The second and third of these priorities have been actively pursued by Moscow on the basis of bilateral agreements within the CIS. The first has apparently been abandoned, perhaps because Yeltsin fears that the elite airborne forces needed for such a task might support a coup d'etat, led by some charismatic former paratrooper like Lieutenant General Aleksandr Lebed. At any rate, beginning in February 1996, the Ministry of Defense ordered four of the eight independent airborne brigades transferred to the ground forces (one each to the North Caucasus, Siberian, Transbaikal, and Far East military districts), and two of the five airborne divisions (at Pskov and Novorossiisk) were subordinated for special joint operations to the ground forces in the Northern and North Caucasus military districts, in which they are already located.(3) The remaining three air assault divisions became part of the strategic reserve. This breakup signifies indefinite postponement of the plan to establish mobile forces. In addition to fear of a coup, shortage of airlift capacity, budgetary restrictions, and developments in Chechnya undoubtedly contributed to the decision.
Apart from discussing the three priority tasks listed above, the 1993 doctrine devoted a section to military-technical support for the armed forces, including implementation of a long-range (ten-to-fifteen-year) program to develop new weapons and other military hardware, as well as to procure more and more advanced systems for the military.
None of the foregoing had been unexpected in the West, and much in the doctrine consisted of merely declaratory statements for Western consumption, like the proposition that "Russia has no enemies." Nevertheless, the document gave the generals exactly what they wanted: a definition of domestic missions for the army, a statement on Russia's responsibilities in the "near abroad," and repudiation of the "no first use" principle regarding nuclear weapons. This last policy had been enunciated in 1982. The reversal in 1993 envisaged first use of such tactical or strategic warheads against other nuclear powers, their allies, and states not party to the Treaty on the Non-Proliferation of Nuclear Weapons.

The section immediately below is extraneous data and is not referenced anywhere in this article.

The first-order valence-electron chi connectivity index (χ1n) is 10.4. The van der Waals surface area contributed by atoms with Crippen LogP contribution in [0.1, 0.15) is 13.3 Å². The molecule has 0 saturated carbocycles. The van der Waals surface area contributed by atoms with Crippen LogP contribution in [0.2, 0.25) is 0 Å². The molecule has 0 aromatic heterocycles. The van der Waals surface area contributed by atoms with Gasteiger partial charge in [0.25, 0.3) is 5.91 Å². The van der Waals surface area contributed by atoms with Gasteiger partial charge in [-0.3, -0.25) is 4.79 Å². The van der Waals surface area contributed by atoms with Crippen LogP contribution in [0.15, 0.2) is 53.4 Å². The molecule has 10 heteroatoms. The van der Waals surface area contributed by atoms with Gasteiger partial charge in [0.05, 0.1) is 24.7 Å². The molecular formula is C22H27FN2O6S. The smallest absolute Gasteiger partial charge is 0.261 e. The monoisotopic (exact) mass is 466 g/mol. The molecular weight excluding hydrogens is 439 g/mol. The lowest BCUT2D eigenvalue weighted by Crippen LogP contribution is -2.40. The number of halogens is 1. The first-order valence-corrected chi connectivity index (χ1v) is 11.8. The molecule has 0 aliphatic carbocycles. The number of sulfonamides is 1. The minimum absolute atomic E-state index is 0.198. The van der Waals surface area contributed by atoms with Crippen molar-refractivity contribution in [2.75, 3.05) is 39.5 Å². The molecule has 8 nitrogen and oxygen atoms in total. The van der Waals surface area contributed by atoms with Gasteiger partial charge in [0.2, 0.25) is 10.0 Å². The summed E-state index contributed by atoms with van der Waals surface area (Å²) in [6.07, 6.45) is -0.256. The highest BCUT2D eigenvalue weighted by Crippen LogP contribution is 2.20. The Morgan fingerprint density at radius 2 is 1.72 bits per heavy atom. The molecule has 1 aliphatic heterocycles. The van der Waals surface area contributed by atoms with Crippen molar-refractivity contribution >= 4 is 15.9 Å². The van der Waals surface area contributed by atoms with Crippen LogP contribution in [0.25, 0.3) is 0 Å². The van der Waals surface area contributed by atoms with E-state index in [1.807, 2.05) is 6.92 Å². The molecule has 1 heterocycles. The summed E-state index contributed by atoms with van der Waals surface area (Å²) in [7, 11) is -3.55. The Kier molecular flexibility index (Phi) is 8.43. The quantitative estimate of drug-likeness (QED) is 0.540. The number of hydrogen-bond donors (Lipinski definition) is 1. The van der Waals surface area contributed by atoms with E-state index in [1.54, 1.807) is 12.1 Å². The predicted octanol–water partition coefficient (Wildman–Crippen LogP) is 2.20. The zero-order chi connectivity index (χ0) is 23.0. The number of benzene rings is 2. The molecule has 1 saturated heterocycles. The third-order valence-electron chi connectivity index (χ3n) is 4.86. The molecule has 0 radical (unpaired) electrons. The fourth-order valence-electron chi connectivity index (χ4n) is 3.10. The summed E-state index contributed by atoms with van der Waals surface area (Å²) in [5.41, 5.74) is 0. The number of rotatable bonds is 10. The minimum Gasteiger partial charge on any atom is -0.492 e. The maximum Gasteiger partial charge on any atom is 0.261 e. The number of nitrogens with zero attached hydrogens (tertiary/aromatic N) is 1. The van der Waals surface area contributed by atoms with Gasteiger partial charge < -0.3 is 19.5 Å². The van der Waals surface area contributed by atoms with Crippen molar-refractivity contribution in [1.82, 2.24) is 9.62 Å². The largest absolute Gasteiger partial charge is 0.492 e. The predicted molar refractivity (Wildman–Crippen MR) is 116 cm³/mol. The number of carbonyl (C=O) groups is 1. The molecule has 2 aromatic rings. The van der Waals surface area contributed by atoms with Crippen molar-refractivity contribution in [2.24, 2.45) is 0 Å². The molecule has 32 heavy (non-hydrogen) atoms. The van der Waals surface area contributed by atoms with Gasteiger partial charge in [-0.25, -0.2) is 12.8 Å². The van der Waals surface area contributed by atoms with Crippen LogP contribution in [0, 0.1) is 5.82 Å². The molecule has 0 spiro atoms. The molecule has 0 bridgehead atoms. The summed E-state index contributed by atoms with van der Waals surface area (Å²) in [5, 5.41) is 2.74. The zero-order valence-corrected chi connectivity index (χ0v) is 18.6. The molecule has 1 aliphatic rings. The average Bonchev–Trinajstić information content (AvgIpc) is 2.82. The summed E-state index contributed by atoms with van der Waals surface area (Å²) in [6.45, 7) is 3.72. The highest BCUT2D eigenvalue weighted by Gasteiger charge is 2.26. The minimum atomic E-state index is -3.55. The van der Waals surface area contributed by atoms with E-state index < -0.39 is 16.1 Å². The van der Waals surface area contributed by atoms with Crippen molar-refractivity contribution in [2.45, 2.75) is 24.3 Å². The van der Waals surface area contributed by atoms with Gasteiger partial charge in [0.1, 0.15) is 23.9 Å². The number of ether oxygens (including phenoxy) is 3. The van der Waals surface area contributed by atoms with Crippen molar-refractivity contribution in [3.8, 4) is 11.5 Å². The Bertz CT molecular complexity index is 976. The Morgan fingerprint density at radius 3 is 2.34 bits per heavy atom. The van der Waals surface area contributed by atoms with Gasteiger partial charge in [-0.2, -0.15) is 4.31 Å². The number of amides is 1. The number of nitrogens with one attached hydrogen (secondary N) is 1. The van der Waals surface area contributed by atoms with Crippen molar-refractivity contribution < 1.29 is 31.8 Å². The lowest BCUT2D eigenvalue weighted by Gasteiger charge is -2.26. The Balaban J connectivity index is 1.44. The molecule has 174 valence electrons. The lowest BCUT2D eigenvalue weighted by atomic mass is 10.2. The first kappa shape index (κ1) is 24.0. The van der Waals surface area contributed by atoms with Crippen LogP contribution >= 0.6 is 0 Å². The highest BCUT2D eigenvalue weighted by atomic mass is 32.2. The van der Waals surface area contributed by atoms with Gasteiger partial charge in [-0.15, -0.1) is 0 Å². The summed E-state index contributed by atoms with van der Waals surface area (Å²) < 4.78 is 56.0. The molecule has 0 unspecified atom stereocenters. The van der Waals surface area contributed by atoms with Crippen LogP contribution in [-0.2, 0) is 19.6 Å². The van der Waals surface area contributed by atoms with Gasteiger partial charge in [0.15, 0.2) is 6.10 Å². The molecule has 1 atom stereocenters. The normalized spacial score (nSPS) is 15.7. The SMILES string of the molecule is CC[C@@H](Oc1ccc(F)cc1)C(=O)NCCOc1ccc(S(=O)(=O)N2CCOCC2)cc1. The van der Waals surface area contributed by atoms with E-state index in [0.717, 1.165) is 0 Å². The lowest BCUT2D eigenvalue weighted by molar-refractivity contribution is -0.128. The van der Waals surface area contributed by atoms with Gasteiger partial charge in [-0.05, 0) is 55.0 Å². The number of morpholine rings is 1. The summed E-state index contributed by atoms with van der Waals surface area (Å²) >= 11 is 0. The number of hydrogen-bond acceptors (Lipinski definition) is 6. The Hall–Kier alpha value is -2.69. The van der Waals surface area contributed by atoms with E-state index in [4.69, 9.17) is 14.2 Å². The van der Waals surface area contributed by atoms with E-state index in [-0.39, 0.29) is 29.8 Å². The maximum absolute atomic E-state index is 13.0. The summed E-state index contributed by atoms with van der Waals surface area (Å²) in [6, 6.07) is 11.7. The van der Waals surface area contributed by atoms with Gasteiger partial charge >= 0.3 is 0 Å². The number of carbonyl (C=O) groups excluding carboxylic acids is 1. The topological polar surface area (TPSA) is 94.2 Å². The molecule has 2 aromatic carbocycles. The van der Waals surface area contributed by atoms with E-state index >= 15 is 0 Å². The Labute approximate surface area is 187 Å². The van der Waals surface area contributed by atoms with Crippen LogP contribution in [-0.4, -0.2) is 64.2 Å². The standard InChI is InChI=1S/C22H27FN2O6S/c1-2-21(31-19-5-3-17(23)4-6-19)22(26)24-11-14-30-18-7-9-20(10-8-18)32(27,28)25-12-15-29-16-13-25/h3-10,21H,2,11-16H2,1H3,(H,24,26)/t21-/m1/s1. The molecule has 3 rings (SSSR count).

A New National Security Concept?
Thus, the 1993 military doctrine contained worrisome elements. However, the ideas now being developed, if adopted, would represent a far more dangerous threat.
A recent study, reportedly commissioned by the Ministry of Defense, may provide some insight regarding the basis for a new military doctrine to be adopted in the not too distant future. Since the latter, if and when formulated, may not be released to the public, one must take seriously the opportunity to look into the security thinking provided by this study, entitled "Conceptual Theses for a Strategy Countering Principal External Threats to the National Security of the Russian Federation." (See Sidebars 1 and 2.)
The document was produced at the Institute for Defense Studies (Institut oboronnykh issledovanii - INOBIS), located about twenty miles northeast of Moscow. Among the founders of the institute were prominent members of three powerful organizations in the former USSR: Nikolai A. Shain, chief of the KGB's Main Economic Counter-Intelligence Directorate; Iurii D. Masliukov, chairman of the State Economic Planning Commission; and Vitalii Kh. Doguzhiev, the Soviet Union's deputy prime minister in charge of missiles and space-related issues.(4) Names of other founders and financial backers have not been released.
The INOBIS report begins with a discussion of threats to national security, in descending …